What is malnutrition?
In recent months there has been a lot of debate onto tackling the problem of obesity, which is a big problem in the UK. There have been many suggestions voiced by health professionals, which can be read in this subject.
However, the enormous emphasis on obesity (and rightly so) has overshadowed a problem occurring at the opposite end of the scale and that is of malnutrition. Malnutrition is a state of being when the body is not receiving the nutrients it needs. The NHS choices definition of malnutrition is as follows: Malnutrition is a serious condition that occurs when a person’s diet does not contain the right amount of nutrients. Malnutrition in the UK affects an estimated 3 million residents. One may argue that the problem of malnutrition is not as big as other diseases such as cancer, however, it does make sense to address the issue when it is still relatively at a ‘small’ level, of course in reality and morally, one child or adult malnourished is one too many.
Causes of malnutrition are a lack of a balanced diet. It is important to remember malnutrition is not simply being hungry and lacking food, on occasions an individual may be malnourished in a specific nutrient such as iron but are not suffering from hunger.
Before discussing how malnutrition can be best tackled, it is important to understand the symptoms of malnutrition. In fact, understanding malnutrition is the first step of abolishing the condition. Though, it may seem the symptoms are obvious, it is important to state and understand them. Without doubt, the most obvious symptoms are a dramatic loss in weight (5-10%) within three to six months. However, other symptoms include weak muscles, irritability, low mood and an increase in illness and infections. Diagnosis is primarily done on these factors. Additional things need to be taken into account especially when diagnosing in children, for example a measuring their weight and height against the expected average.
How to cure malnutrition
Treatment for malnutrition can be easy if acted upon early. To prevent malnutrition an improvement in diet is needed, targeting those minerals and nutrients that are lacking in an individual. With cure being easy and readily available, the focus should lie in the prevention of malnutrition.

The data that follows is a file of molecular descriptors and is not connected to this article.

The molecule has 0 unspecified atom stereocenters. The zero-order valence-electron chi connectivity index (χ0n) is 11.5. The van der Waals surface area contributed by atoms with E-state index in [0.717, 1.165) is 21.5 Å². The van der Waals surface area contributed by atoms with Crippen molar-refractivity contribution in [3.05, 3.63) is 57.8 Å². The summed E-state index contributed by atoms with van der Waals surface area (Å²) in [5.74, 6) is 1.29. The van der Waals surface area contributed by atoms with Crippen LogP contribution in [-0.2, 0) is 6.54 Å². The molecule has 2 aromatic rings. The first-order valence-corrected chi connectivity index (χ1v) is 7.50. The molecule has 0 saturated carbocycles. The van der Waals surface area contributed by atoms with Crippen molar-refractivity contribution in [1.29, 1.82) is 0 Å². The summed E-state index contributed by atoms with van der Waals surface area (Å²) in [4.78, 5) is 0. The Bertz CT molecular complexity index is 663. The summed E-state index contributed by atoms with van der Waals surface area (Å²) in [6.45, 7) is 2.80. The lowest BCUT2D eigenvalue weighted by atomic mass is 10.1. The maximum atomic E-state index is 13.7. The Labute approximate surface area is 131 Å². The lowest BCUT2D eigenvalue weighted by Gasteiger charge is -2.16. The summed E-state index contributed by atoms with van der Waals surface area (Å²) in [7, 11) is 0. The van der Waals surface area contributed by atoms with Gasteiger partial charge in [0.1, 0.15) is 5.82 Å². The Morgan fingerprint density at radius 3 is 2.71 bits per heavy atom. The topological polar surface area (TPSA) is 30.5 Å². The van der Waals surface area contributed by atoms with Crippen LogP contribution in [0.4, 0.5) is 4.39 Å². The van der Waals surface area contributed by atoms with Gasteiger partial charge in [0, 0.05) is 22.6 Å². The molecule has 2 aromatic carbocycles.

It is important to inform and educate individuals on malnutrition, including parents and teachers so they know the relevant signs they need to look out for in our kids health. Additionally, it is important to know where the gaps in knowledge are as these are ones to be filled.
We refer to our work with Stroke Association to explain how this is made plausible and practical. The Stroke Association were collecting the general public’s blood pressure data across the UK and we mapped that data on a dashboard powered by Google Maps, that was colour coded to different between areas of high and low blood pressure. The dashboard allowed Stroke Association to use their resources and focus their attention on educating in areas where high blood pressure is prevalent, hence where a stroke is more likely. Educating using a methodological approach such as this ensures that the information gets to the people who need it the most. There is little value in education about the links between blood pressure and stroke in those areas where they are already looking after themselves.
A similar approach can be applied in the case of malnutrition- or any said condition for that matter. Knowing where there are knowledge gaps, understanding the areas where people are suffering the most or are undereducated is valuable to any healthcare organisation and charity because it allows them to target the pain.
Furthermore, it is important to be conducting the necessary measurements. Regular BMI measurements of adults and children alike are important but also to make the BMI data actionable. Placing BMI data on a dashboard is a unique way of looking the data because it facilitates an easy comparison of an individual’s BMI against the average expected for their gender and age. Additionally, individual statistics of height and weight is comparable with the national average as well with an individual’s previous readings to detect any dramatic changes. It is important to note that this also helps in monitoring obesity/over nutrition!
An interactive dashboard can help a health and charity professional understand issues and permits them to view patterns in data not possible with a manual, ‘face value’ analysis. Previously, a dashboard has been used in the aforementioned Stroke Association awareness campaign and in various performance related activities and, in the future, patient experience.
The best time to tackle malnutrition is at a time when the problem and numbers are low relative to other conditions. We as members of the public need to educate and empower ourselves and use the necessary technological resources and take practical measures in addressing such an issue.
If you’d like to learn more about malnutrition, NHS choices have a detailed scope of the condition. Alternatively book your free workshop and onsite assessment or contact us for more information in using the power of data and technology in tackling malnutrition.